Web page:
In addition to the physical challenges and demanding terrain, weather is changeable on the GR20. At high altitudes, it can be cold, windy and foggy, and rain can make rocks slippery. At the start and end of the season, snowfall also happens. Caroline and her group, however, were lucky. The sun shined day after day after day.

Until the final one.

Exploring side trails. 

As the green landscape of southern portion of the GR20 came to an end, the heavens opened and rain poured down in sheets. By that point however, luck had been on the group’s side for so long that one day of wet weather felt just fine.

“I loved the whole trek but may not have appreciated it so much if it had been raining the whole time. Especially in the north where it is harder to get around.”

In that context, access to the occasional hot shower and consistently good food is a major benefit of the GR20. Even for those who manage their own bookings. On the other hand, Caroline found it nice to go through an event organiser, whose guides added much to the experience with their local knowledge. 

“Hiking the GR20 does not always mean following the trail to the letter. There are some variations, and the guides know the best side trails where the views or scenery are better than those on the main route.”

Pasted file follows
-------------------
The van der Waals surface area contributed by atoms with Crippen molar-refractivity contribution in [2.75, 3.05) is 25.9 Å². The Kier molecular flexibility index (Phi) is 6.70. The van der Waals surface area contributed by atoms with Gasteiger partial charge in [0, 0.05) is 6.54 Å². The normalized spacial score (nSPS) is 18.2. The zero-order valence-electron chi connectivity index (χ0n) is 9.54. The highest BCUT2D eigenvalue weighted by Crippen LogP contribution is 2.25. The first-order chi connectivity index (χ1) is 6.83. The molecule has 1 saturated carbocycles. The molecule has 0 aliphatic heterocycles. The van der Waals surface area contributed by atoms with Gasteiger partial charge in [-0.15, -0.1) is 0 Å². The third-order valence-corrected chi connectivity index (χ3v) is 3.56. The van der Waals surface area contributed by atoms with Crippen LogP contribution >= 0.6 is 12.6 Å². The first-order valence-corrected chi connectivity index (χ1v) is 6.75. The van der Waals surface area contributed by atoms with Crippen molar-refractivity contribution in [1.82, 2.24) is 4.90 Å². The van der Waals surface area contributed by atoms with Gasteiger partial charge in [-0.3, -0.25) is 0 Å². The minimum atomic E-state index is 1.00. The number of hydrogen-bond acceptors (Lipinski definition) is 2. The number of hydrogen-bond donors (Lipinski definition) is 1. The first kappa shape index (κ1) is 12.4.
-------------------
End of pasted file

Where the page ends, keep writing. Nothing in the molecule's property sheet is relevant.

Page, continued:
Although an experienced hiker herself, Caroline appreciated the guides’ understanding of the weather, and when they made sure the group started extra early some mornings to avoid fog or incoming hailstorms.

“They also knew where to find the best cottages with the best food. Not all are of the same quality.”

All in all, how would Caroline rate her experience, especially in comparison to other treks? The GR20 comes out on top:

“It scores an eight or nine out of 10. The varied terrain gives you new views every day and the comfort of being able to eat well every night with good food and wine, well, that is very special.”

Get hooked on first-person accounts of other epic trails. All on the Foxtrail blog. Like Ray Mears, who rediscovered trails close to his home – and his heart – in 2020.

Story by Karin Wallén